Europe’s air safety regulator expects to publish a final airworthiness directive on modification of the Boeing 737 Max in mid-January, which will mark the formal revocation of the grounding order imposed on the twinjet.
The European Union Aviation Safety Agency has published, on 24 November, a proposed directive on the modifications which will remain open for consultation for 28 days.
Once the consultation period expires, EASA says it will examine any comments prior to finalising the directive, publication of which will amount to a “formal ungrounding” of the aircraft.
“After the return to service, EASA has committed to monitor the [737 Max] closely in service, to allow for early detection of any problems that may arise,” it adds.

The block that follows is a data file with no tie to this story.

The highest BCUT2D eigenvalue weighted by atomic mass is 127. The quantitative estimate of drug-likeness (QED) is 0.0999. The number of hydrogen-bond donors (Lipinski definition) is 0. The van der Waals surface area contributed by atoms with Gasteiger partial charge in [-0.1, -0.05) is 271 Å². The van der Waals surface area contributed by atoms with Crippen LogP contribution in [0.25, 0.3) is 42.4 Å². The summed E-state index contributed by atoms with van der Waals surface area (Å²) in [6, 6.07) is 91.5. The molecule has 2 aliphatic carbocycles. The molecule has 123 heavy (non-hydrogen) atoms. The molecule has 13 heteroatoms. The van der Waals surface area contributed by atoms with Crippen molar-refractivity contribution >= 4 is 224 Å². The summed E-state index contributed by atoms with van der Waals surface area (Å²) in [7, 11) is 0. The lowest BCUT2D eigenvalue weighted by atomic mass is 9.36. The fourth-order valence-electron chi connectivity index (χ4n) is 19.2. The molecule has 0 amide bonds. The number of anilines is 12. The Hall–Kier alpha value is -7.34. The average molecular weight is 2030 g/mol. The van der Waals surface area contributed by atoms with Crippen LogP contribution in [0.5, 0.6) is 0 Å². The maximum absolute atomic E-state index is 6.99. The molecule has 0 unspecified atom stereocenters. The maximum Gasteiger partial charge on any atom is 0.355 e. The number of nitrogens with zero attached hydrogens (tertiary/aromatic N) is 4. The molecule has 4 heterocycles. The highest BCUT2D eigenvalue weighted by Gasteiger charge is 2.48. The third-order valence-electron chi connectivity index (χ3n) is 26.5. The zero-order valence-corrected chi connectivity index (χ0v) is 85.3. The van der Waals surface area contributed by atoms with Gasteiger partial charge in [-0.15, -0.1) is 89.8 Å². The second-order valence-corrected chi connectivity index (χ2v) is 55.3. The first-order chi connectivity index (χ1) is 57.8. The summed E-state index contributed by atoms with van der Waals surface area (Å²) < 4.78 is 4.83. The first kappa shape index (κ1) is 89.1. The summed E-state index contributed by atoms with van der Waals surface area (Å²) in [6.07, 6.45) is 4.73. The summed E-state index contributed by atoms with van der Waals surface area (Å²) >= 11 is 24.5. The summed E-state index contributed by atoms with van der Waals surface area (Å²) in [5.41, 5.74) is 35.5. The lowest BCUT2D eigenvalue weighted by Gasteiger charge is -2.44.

The modifications will be backed up by a new mandatory training programme for pilots – including simulator time – to ensure that crews are familiar with the aircraft’s flight-control system and possible failure scenarios.
EASA says it intends, as a result of the publication, to clear the 737 Max to return to operation with European carriers – and those operating under third-country authorisations – within “a matter of weeks”.
Some 20 personnel from the authority have been working to support efforts by Boeing and the US FAA to change the aircraft’s flight-control design, particularly the controversial MCAS software, which was designed to counter pitch-up tendencies but which which was linked to two fatal accidents in Indonesia and Ethiopia.
To Read More at: https://www.flightglobal.com/safety/easa-expects-to-revoke-737-max-grounding-in-mid-january/141274.article